Academics: PPRP squabble risks early polls

Academics: PPRP squabble risks early polls

From left: Gen Prayut Chan-o-cha and Capt Thamanat Prompow (File photos)
From left: Gen Prayut Chan-o-cha and Capt Thamanat Prompow (File photos)

The ouster of an influential Thai lawmaker and his supporters from the Palang Pracharath Party (PPRP) in the ruling coalition may trigger an early general election and hamper Prime Minister Prayut Chan-o-cha's ability to pass key legislation, including the budget for next year.

PPRP expelled its secretary-general Thamanat Prompow and 20 other MPs on Wednesday night, accusing them of "serious unethical behaviour." Capt Thamanat's rebellion is the biggest political challenge faced by Gen Prayut's nearly three-year-old government amid simmering public discontent about rising food prices and its handling of the pandemic.

Gen Prayut said on Thursday that the expulsions were the decision of the party executives and he was not involved with the process. He said he has "not given any thoughts to a cabinet shuffle or parliament dissolution."

With talks of an early election swirling for some time, influential Thai politicians are busy forming new parties and stitching new alliances even though Gen Prayut has repeatedly pledged to complete his full term that ends in March next year.

While the expulsions did not immediately threaten the government, Gen Prayut may struggle to survive a no-confidence motion likely to be called later this year, according to Punchada Sirivunnabood, a visiting fellow at Singapore's ISEAS-Yusof Ishak Institute.  

"The party may think that by expelling the group of lawmakers and getting rid of conflict, it could make Prayut's position stronger," Dr Punchada said. "But in the long term, this could hurt them, and Prayut will likely be the one hurting the most."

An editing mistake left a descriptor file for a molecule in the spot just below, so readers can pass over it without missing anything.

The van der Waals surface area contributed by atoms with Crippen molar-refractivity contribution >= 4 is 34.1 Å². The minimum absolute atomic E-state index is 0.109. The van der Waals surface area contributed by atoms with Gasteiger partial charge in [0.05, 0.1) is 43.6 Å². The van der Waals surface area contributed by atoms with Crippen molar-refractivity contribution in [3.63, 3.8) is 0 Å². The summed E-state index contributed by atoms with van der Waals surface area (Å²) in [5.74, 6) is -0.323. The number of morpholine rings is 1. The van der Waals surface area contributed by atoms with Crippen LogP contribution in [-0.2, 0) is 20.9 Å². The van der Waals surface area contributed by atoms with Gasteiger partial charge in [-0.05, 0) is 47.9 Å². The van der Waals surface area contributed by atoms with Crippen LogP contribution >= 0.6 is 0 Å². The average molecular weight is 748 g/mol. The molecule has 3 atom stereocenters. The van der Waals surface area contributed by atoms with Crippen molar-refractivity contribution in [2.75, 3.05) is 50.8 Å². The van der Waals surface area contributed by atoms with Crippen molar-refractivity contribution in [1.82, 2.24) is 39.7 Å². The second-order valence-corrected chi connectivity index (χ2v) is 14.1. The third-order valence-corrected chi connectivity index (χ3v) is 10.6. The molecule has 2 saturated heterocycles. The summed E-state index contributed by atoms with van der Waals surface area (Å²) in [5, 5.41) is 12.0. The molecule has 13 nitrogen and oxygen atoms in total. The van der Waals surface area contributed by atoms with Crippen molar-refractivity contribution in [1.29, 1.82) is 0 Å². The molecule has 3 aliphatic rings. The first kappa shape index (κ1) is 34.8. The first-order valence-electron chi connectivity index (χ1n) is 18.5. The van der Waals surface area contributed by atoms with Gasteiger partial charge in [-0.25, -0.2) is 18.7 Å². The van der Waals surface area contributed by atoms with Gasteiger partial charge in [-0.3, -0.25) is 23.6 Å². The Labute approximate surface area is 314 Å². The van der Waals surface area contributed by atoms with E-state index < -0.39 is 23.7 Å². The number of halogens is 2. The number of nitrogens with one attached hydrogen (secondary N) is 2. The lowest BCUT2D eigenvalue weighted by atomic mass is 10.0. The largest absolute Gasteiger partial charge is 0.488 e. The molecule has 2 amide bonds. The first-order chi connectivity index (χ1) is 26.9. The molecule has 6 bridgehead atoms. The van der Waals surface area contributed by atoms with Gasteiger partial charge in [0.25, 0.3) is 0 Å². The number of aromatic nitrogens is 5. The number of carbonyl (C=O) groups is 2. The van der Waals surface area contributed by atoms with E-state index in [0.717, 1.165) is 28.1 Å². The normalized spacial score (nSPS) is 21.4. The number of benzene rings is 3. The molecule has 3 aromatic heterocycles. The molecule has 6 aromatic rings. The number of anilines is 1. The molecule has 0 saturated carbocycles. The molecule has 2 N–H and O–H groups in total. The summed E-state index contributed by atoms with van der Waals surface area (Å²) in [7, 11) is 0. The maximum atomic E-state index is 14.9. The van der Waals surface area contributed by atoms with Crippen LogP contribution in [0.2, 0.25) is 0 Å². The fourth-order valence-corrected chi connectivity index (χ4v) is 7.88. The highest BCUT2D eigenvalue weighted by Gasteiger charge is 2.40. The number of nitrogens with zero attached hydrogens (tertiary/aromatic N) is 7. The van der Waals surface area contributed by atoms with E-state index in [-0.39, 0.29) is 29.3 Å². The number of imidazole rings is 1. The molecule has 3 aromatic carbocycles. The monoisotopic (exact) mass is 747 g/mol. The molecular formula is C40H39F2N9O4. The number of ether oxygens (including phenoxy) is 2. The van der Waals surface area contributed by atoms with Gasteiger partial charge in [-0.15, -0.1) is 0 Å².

Gen Prayut sacked Capt Thamanat from his cabinet last year after a no-confidence vote in which he received fewer votes than some of his ministers, which local media said was the result of infighting within the ruling party. The main opposition party this week said it will bring a censure motion against the prime minister for his failure to tackle the pandemic, high inflation and other economic issues.

The bickering in the coalition "will speed up the moves toward parliament dissolution and toward a new election," said Paul Chambers, a lecturer at Naresuan University's Center of Asean Community Studies in northern Thailand. "The election will probably happen this year. Politicians are already preparing for it. We see Thamanat making moves and his enemies making moves."

PPRP deputy leader Paiboon Nititawan said on Thursday that the party needed to oust the 21 MPs to avoid "creating problems and conflicts" and insisted that the move would not affect the stability of Gen Prayut's government.

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